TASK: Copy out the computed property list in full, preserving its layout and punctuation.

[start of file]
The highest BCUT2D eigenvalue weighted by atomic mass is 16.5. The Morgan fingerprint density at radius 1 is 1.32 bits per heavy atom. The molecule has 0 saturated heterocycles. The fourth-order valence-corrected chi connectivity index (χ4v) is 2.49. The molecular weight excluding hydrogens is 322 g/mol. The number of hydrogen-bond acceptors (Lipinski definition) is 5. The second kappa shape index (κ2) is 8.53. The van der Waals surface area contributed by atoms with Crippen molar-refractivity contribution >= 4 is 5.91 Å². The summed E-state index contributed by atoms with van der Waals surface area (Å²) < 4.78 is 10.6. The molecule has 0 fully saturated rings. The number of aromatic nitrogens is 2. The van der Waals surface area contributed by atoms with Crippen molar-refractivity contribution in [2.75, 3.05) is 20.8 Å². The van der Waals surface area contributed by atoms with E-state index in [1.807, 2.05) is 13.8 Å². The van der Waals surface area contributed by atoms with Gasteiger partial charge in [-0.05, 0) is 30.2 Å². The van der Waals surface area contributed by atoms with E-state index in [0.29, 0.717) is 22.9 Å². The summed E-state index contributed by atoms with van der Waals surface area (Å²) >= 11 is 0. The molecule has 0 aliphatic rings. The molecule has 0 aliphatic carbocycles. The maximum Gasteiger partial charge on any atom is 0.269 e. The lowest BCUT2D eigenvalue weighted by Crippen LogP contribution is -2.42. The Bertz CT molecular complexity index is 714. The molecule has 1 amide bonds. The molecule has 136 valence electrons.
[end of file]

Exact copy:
The highest BCUT2D eigenvalue weighted by atomic mass is 16.5. The Morgan fingerprint density at radius 1 is 1.32 bits per heavy atom. The molecule has 0 saturated heterocycles. The fourth-order valence-corrected chi connectivity index (χ4v) is 2.49. The molecular weight excluding hydrogens is 322 g/mol. The number of hydrogen-bond acceptors (Lipinski definition) is 5. The second kappa shape index (κ2) is 8.53. The van der Waals surface area contributed by atoms with Crippen molar-refractivity contribution >= 4 is 5.91 Å². The summed E-state index contributed by atoms with van der Waals surface area (Å²) < 4.78 is 10.6. The molecule has 0 fully saturated rings. The number of aromatic nitrogens is 2. The van der Waals surface area contributed by atoms with Crippen molar-refractivity contribution in [2.75, 3.05) is 20.8 Å². The van der Waals surface area contributed by atoms with E-state index in [1.807, 2.05) is 13.8 Å². The van der Waals surface area contributed by atoms with Gasteiger partial charge in [-0.05, 0) is 30.2 Å². The van der Waals surface area contributed by atoms with E-state index in [0.29, 0.717) is 22.9 Å². The summed E-state index contributed by atoms with van der Waals surface area (Å²) >= 11 is 0. The molecule has 0 aliphatic rings. The molecule has 0 aliphatic carbocycles. The maximum Gasteiger partial charge on any atom is 0.269 e. The lowest BCUT2D eigenvalue weighted by Crippen LogP contribution is -2.42. The Bertz CT molecular complexity index is 714. The molecule has 1 amide bonds. The molecule has 136 valence electrons.